Comedian Steve Martin has taken on the role of guest curator for a show of little known artist Lawren Harris' work at the MFA (Museum of Fine Art) in Boston. His passion for the Canadian landscape artist fueled a cross-country trip to gather the works for the show that he hopes will help spread Lawren Harris' fame in the U.S.
According to an interview with Reuters, Steve Martin first refused the request for help, reconsidering only because of his love for Lawren Harris' work and his wish to see him better recognized throughout North America. He commented in an interview with 90.9WBUR, a Boston NPR affiliate.
"I'm not really a curator, but I happen to know and love this artist Lawren Harris."It's been a busy few weeks leading up to the Boston opening for comedian and actor Steve Martin, who performed his first stand up show in 35 years on February 18, as reported by Inquisitr. Best known for his stand-up comedy and many comedic movie roles, including The Jerk (1979,) Parenthood(1989,) and Father of the Bride (1991,) Steve Martin first came to public view as a stand up comedian for his many appearances on Saturday Night Live. He has written scripts for both stage and screen, including Bright Star, an acclaimed musical that's currently playing on Broadway. Steve Martin is also an accomplished banjo player, having won several Grammys in the Americana and bluegrass genres. It is not the first time Steve Martin has stepped out of his more familiar roles, but he is humble about curating the Boston show.
"You know, there's a certain claim of dilettantism when you go into an area that you're a newbie at, but I did feel a real affinity with the artist and felt like my name might do some good. Here's an artist who painted in the 1910s, '20s, '30s, on through to the '70s, but is unknown in America."Well known as a serious art collector, Steve Martin was invited to help put together the exhibition, the first to showcase the work of Lawren Harris in the United States. While the artist is famous in his native Canada and among modernist art aficionados, Lawren Harris is little known in the U.S., despite having lived and worked there in the 1920s and 1930s. The show, called "The Idea of North: The Paintings of Lawren Harris," is a collaboration between the Hammer Museum in L.A. and the Art Gallery of Ontario and has just opened at the MFA in Boston as part of a cross country tour. The show also includes work from similarly modernist American painters, including Georgia O'Keefe, and will be on display until June 12 in Boston.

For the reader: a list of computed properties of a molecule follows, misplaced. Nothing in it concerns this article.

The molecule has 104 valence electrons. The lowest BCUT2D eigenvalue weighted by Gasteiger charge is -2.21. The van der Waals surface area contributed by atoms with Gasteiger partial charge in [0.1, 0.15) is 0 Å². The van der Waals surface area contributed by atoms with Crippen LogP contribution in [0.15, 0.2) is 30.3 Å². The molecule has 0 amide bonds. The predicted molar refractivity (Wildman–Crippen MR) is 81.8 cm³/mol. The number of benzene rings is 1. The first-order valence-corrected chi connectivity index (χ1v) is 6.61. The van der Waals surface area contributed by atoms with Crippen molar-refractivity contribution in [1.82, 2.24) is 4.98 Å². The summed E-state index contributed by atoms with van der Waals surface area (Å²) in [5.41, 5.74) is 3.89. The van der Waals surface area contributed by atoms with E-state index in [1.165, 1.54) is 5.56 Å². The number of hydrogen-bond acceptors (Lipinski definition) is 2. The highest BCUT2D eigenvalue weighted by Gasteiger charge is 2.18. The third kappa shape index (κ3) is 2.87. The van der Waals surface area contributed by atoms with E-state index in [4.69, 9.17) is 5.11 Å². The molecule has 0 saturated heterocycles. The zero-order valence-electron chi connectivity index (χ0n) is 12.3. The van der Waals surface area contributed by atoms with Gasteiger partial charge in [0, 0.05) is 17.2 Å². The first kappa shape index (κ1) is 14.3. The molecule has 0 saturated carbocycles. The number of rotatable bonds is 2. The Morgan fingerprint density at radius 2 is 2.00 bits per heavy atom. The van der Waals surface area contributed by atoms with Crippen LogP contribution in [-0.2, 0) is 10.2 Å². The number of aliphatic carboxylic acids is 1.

The work of Lawren Harris is considered part of the classic modernist school that was popular in the first half of the twentieth century. His paintings turn snowy mountains into into a stark work of dramatic color and shapes that Steve Martin calls "awesome." According to Steve Martin, he came to discover Lawren Harris' work during time spent in Canada both working and visiting.
"I've had a long relationship with Canada through work. And I've been going up there since I was 22."Matthew Teitelbaum, current director of the MFA in Boston, was formerly director at the Art Gallery of Ontario, where he first heard of the idea for the show and Steve Martin's involvement. The work of Lawren Harris is scattered over several museums across Canada, and Teitelbaum helped Steve Martin make the various connections to put the exhibition together. Steve Martin went one step further, insisting on viewing each painting in the show personally before adding it to the catalog. That stipulation resulted in a hectic cross-Canada tour for the comedian as he collected the 30 Lawren Harris paintings represented in the Boston art exhibition. The iconic landscapes were completed between 1922 and 1935. Along with curating the Lawren Harris exhibit, Steve Martin wrote some of the text in the accompanying catalog with his typical sense of humor.
"In the early 1920s, since the mountains had yet to come to anybody, Lawren Harris went to the mountains."Steve Martin led members of the media through a preview of the Lawren Harris show on Friday and gave a well attended free public talk about the artist and his work on Saturday's opening night. While Steve Martin has certainly displayed versatility throughout his career, he told Reuters that curating the Lawren Harris show was not an experience he would be repeating.
[Photo by Charles Krupa/AP Images]